A British nurse has been reported to be suffering from a life-threatening relapse after fully recovering from Ebola.
Nurse Pauline Cafferkey is currently under high level isolation at the London Royal Free Hospital where she is being "treated for Ebola." Her condition has reportedly been deteriorating.
Cafferkey, who was cleared of the Ebola virus after she had contracted the disease, was readmitted to the hospital last week due to what was initially thought as "an unusual late complication."
The Scottish nurse's case is baffling the medical community, being the first reported case of Ebola relapse.
"This is totally unprecedented. We've never seen this, and there's so much uncertainty," Jeremy Farrar, a specialist in infectious diseases and director of the Wellcome Trust, said, as quoted by Scientific American.
"Is this a one off? A very rare event? Or is this going to be quite common? The honest answer is we don't know," Farrar added.
Jonathan Ball, a professor of molecular virology at Britain's University of Nottingham, meanwhile described the reported Ebola relapse as "frankly staggering."
Derek Gatherer, a virus expert at Britain's Lancaster University, for his part, said research on the Ebola virus is even more critical now, given that there is no medical literature on such a relapse.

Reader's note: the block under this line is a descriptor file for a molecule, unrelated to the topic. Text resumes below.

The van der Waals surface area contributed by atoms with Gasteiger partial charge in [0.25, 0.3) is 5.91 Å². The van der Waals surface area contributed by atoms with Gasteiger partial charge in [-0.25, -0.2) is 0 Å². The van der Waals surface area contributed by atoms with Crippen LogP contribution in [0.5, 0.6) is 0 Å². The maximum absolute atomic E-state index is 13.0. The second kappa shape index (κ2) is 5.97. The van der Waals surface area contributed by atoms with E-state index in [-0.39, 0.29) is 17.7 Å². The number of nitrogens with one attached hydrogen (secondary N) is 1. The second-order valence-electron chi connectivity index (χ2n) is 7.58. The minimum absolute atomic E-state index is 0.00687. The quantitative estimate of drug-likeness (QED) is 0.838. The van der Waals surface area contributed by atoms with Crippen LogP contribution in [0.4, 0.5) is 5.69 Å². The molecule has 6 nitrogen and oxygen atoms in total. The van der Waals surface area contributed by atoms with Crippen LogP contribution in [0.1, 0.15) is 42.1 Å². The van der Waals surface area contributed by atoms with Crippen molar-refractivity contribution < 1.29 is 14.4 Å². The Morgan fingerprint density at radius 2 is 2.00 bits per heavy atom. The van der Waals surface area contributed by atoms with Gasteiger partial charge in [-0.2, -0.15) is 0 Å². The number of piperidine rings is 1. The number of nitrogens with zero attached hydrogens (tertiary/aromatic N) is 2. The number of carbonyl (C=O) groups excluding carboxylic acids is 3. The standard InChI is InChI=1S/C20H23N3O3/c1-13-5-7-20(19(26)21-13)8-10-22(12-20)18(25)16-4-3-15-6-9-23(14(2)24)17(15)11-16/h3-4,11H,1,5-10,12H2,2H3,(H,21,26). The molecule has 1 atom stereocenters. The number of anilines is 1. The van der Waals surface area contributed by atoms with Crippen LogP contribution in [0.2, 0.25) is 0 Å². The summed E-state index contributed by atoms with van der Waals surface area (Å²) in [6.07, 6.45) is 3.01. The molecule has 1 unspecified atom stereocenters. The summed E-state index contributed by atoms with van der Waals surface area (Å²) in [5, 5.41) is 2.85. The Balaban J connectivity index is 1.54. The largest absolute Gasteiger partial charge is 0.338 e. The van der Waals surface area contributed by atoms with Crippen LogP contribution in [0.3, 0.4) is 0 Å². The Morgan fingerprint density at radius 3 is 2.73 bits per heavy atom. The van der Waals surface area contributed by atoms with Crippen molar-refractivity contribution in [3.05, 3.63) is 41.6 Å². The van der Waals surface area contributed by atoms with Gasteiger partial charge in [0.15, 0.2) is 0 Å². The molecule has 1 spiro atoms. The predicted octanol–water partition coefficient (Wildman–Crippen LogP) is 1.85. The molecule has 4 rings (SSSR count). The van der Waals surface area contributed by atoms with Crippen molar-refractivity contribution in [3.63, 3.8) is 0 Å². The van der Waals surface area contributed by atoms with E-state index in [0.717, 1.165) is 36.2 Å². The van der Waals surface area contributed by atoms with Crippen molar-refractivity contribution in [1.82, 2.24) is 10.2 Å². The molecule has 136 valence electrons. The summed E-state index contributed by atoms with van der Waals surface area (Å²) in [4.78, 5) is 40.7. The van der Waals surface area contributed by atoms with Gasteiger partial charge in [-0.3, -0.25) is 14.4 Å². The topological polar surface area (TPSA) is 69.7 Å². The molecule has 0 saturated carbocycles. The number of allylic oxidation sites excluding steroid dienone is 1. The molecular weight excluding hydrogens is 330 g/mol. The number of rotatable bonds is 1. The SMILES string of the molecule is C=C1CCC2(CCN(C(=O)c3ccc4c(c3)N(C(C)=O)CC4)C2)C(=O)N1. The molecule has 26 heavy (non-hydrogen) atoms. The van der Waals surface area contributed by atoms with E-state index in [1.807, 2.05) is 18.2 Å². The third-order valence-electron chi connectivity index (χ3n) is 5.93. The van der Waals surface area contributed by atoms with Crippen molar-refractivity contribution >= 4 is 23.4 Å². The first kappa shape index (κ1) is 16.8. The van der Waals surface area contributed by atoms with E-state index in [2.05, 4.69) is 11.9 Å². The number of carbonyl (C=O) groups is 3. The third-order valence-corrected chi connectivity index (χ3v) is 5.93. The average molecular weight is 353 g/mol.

"The closer we look at the Ebola virus, the more complicated it becomes," Gatherer said.
Farrar agreed with Gatherer on the importance of further studies on the Ebola virus.
"The uncertainty is very difficult to communicate, but it absolutely underlines why research is so critical," he said.
Farrar also pointed out the implications of relapse on other Ebola survivors, especially in places in Africa where there used to be an outbreak.
"There are so many unanswered questions, all with really profound implications—for the epidemic, for the survivors and their families, and for the next inevitable outbreak of Ebola," he said.
The medical world should immediately act to solve the curious case of the Ebola relapse before another possible outbreak happens, according to Ilhem Messaoudi, a biomedical sciences expert at the University of California.
"Even if you don't have the virus in your bloodstream it can be hiding out. And we need to be aware of that because it's setting up the stage for potentially new outbreaks," Messaoudi said.